DANVILLE — What's not to like about using sewage to generate heat and electricity while also reducing gas emissions into the atmosphere?
That's the question engineer Tom Stone asked during an open house Thursday at the Danville Sanitary District, where new technology is doing just that — harnessing the naturally occurring methane gas from the plant's waste stream and using it to generate heat and electricity that lowers the plant's utility costs and reduces the methane that's released into the air.
Basically, it's turning waste into energy.
"This is a sustainable, renewable form of energy and this is what the public expects. This project is a reason to smile," said Stone, who thanked the more than 40 guests for coming and joked that the plant doesn't often get visitors for some reason.
The Danville Sanitary District hosted the open house at its treatment plant on Grape Creek Road south of Danville to give local officials and others a chance to see the biogas-to-energy system that's become operational at the plant in the last several months and is one of only a few at wastewater treatment plants in Illinois and one of only about 300 across the nation.
Todd Lee, director of the Danville Sanitary District, said public and private sectors are being challenged to do more with less. But with that challenge comes opportunities, he said, and the biogas-to-energy project is the result of an opportunity, which started about four years ago when Stone and district staff began researching whether the concept would work at the sanitary district's treatment plant.
Stone said at the time there were fewer than 100 of these systems at wastewater treatment plants nationwide, but Lee and sanitary district staff and the district's board bought into the concept and went ahead with the project that's expected to save the district $225 a day in electricity costs and $80 a day in natural gas costs.
The total cost of the project was $750,000 with most of the engineering done in-house. Factoring in a $200,000 grant from the Illinois Department of Commerce and Economic Opportunity through the Office of Research Services at the UI in Chicago, the system should pay for itself in five years.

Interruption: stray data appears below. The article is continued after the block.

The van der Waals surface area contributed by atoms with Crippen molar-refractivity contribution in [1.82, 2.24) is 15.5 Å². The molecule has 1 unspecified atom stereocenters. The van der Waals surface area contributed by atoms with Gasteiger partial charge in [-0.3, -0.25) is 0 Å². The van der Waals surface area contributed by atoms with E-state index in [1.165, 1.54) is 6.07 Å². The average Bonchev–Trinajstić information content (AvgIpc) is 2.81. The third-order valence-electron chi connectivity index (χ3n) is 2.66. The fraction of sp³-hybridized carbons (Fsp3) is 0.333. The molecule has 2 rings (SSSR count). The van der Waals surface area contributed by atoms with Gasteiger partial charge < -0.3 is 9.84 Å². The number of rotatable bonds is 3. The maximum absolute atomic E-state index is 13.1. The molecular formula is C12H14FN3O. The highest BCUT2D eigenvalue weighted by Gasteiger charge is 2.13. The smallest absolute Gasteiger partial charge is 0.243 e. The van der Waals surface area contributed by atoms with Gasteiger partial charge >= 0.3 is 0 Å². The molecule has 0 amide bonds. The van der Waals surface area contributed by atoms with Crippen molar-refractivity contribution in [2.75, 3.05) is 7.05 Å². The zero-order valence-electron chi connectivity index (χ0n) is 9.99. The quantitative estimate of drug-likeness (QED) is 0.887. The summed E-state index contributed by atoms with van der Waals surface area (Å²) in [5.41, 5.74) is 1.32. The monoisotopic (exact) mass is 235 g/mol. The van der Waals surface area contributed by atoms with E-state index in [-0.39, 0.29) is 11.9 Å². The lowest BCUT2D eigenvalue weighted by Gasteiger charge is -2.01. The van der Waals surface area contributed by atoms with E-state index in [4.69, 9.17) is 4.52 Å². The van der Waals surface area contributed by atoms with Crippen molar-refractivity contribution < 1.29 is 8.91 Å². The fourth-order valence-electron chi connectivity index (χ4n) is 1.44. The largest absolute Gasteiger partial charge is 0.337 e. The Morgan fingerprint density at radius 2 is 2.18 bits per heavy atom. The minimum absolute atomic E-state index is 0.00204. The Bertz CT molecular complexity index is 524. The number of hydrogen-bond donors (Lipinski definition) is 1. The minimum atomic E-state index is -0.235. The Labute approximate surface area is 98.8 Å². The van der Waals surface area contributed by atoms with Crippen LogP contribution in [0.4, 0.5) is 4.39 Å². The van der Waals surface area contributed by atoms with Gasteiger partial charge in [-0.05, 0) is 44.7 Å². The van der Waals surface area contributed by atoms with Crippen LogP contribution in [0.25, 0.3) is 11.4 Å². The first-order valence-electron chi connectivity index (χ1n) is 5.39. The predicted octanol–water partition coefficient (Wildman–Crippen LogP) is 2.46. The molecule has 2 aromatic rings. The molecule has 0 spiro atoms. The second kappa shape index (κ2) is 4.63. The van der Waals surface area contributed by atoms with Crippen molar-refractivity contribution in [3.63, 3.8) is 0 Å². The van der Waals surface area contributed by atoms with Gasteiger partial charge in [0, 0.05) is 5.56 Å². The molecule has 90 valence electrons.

The process starts with the sludge that comes into the treatment facility from residences and businesses. The waste is pumped into anaerobic digesters, which create gas as a byproduct called digester gas. It's primarily methane gas, which previously was flared off into the atmosphere.
But now a gas-conditioning system cools the digester gas and removes the moisture and siloxanes, which mostly come from the industrial waste stream and must be removed or they will foul up the co-generation engine. That's where the conditioned methane gas is used to produce as much as 150 kilowatt-hours of electricity. That electricity goes directly into the plant's motor control centers. The engine also produces heated water for building heat and heat for the anaerobic digesters, because the anaerobic bacteria produce the maximum amount of gas at a temperature of 96 to 97 degrees.
Stone said the anaerobic bacteria don't need oxygen and love to eat the sludge.
"They are all happy and make gas, just like some of us," he said, joking.
The average Illinois residence consumes 9,480 kwh per year, and the biogas-to-energy system produces that amount of electricity in just three days, or enough electricity to power more than 120 Illinois residences per year.
Henry Kurth, associate director of the Energy Resources Center at UI Chicago, said this type of system is an ideal focus for wastewater treatment plants. He said the Danville plant should be recognized not just for this project, but for its goal to use even less energy in the future.
Stone said the ultimate goal is to transform the treatment plant into a net-zero energy consumption facility.
"We really believe we can operate this plant 'off the grid,'" he said.
Toward that end, the district will be moving forward next year with an energy conservation system that will cut the plant's overall energy use, and there are also plans to expand the biogas-to-energy system.
"Other plants have made it to net zero, and that's our goal," Stone said.